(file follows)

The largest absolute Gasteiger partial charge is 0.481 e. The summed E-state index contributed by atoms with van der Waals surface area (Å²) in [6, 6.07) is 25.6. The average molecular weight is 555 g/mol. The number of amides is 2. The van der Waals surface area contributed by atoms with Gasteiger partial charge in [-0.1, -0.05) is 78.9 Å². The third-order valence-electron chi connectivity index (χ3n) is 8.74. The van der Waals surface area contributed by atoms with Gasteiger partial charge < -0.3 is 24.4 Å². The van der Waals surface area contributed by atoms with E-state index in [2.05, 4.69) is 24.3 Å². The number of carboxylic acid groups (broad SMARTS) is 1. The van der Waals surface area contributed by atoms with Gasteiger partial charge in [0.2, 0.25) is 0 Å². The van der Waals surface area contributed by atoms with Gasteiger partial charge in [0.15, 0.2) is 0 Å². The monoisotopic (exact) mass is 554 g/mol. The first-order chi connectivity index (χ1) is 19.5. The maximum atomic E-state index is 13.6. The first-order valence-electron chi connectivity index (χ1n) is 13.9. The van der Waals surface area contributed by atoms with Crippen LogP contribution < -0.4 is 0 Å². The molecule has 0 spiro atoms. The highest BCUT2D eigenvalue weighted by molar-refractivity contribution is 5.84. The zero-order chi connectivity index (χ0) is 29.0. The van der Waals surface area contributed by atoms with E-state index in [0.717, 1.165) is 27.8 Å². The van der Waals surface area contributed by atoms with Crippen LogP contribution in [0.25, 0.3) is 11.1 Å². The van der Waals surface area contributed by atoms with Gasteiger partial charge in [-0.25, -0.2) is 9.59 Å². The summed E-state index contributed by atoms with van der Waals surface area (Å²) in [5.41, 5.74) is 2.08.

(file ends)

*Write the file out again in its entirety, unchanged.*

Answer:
The largest absolute Gasteiger partial charge is 0.481 e. The summed E-state index contributed by atoms with van der Waals surface area (Å²) in [6, 6.07) is 25.6. The average molecular weight is 555 g/mol. The number of amides is 2. The van der Waals surface area contributed by atoms with Gasteiger partial charge in [-0.1, -0.05) is 78.9 Å². The third-order valence-electron chi connectivity index (χ3n) is 8.74. The van der Waals surface area contributed by atoms with Gasteiger partial charge < -0.3 is 24.4 Å². The van der Waals surface area contributed by atoms with E-state index in [2.05, 4.69) is 24.3 Å². The number of carboxylic acid groups (broad SMARTS) is 1. The van der Waals surface area contributed by atoms with Gasteiger partial charge in [0.2, 0.25) is 0 Å². The van der Waals surface area contributed by atoms with Gasteiger partial charge in [0.15, 0.2) is 0 Å². The monoisotopic (exact) mass is 554 g/mol. The first-order chi connectivity index (χ1) is 19.5. The maximum atomic E-state index is 13.6. The first-order valence-electron chi connectivity index (χ1n) is 13.9. The van der Waals surface area contributed by atoms with Crippen LogP contribution < -0.4 is 0 Å². The molecule has 0 spiro atoms. The highest BCUT2D eigenvalue weighted by molar-refractivity contribution is 5.84. The zero-order chi connectivity index (χ0) is 29.0. The van der Waals surface area contributed by atoms with E-state index in [0.717, 1.165) is 27.8 Å². The van der Waals surface area contributed by atoms with Crippen LogP contribution in [0.25, 0.3) is 11.1 Å². The van der Waals surface area contributed by atoms with Gasteiger partial charge in [-0.25, -0.2) is 9.59 Å². The summed E-state index contributed by atoms with van der Waals surface area (Å²) in [5.41, 5.74) is 2.08.